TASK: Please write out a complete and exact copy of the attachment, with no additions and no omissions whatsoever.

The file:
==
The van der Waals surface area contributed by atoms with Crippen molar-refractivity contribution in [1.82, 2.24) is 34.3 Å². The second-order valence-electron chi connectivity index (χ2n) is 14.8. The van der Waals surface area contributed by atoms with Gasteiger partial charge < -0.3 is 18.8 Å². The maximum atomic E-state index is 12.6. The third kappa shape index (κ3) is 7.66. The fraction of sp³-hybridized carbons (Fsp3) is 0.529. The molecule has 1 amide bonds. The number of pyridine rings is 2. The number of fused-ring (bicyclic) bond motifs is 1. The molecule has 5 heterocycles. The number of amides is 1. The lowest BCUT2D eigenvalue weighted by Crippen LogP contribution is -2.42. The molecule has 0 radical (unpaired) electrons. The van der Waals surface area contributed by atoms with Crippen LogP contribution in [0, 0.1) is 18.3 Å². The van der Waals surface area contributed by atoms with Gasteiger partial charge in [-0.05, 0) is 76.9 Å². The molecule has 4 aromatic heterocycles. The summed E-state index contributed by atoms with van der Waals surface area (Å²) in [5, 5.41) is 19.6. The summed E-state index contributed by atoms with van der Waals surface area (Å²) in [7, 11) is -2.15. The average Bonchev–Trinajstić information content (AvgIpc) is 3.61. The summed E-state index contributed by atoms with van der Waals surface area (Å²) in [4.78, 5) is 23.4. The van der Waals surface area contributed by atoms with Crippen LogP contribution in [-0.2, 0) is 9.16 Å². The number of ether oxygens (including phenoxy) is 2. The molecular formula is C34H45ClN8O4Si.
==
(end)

The van der Waals surface area contributed by atoms with Crippen molar-refractivity contribution in [1.82, 2.24) is 34.3 Å². The second-order valence-electron chi connectivity index (χ2n) is 14.8. The van der Waals surface area contributed by atoms with Gasteiger partial charge < -0.3 is 18.8 Å². The maximum atomic E-state index is 12.6. The third kappa shape index (κ3) is 7.66. The fraction of sp³-hybridized carbons (Fsp3) is 0.529. The molecule has 1 amide bonds. The number of pyridine rings is 2. The number of fused-ring (bicyclic) bond motifs is 1. The molecule has 5 heterocycles. The number of amides is 1. The lowest BCUT2D eigenvalue weighted by Crippen LogP contribution is -2.42. The molecule has 0 radical (unpaired) electrons. The van der Waals surface area contributed by atoms with Crippen LogP contribution in [0, 0.1) is 18.3 Å². The van der Waals surface area contributed by atoms with Gasteiger partial charge in [-0.05, 0) is 76.9 Å². The molecule has 4 aromatic heterocycles. The summed E-state index contributed by atoms with van der Waals surface area (Å²) in [5, 5.41) is 19.6. The summed E-state index contributed by atoms with van der Waals surface area (Å²) in [7, 11) is -2.15. The average Bonchev–Trinajstić information content (AvgIpc) is 3.61. The summed E-state index contributed by atoms with van der Waals surface area (Å²) in [4.78, 5) is 23.4. The van der Waals surface area contributed by atoms with Crippen LogP contribution in [-0.2, 0) is 9.16 Å². The number of ether oxygens (including phenoxy) is 2. The molecular formula is C34H45ClN8O4Si.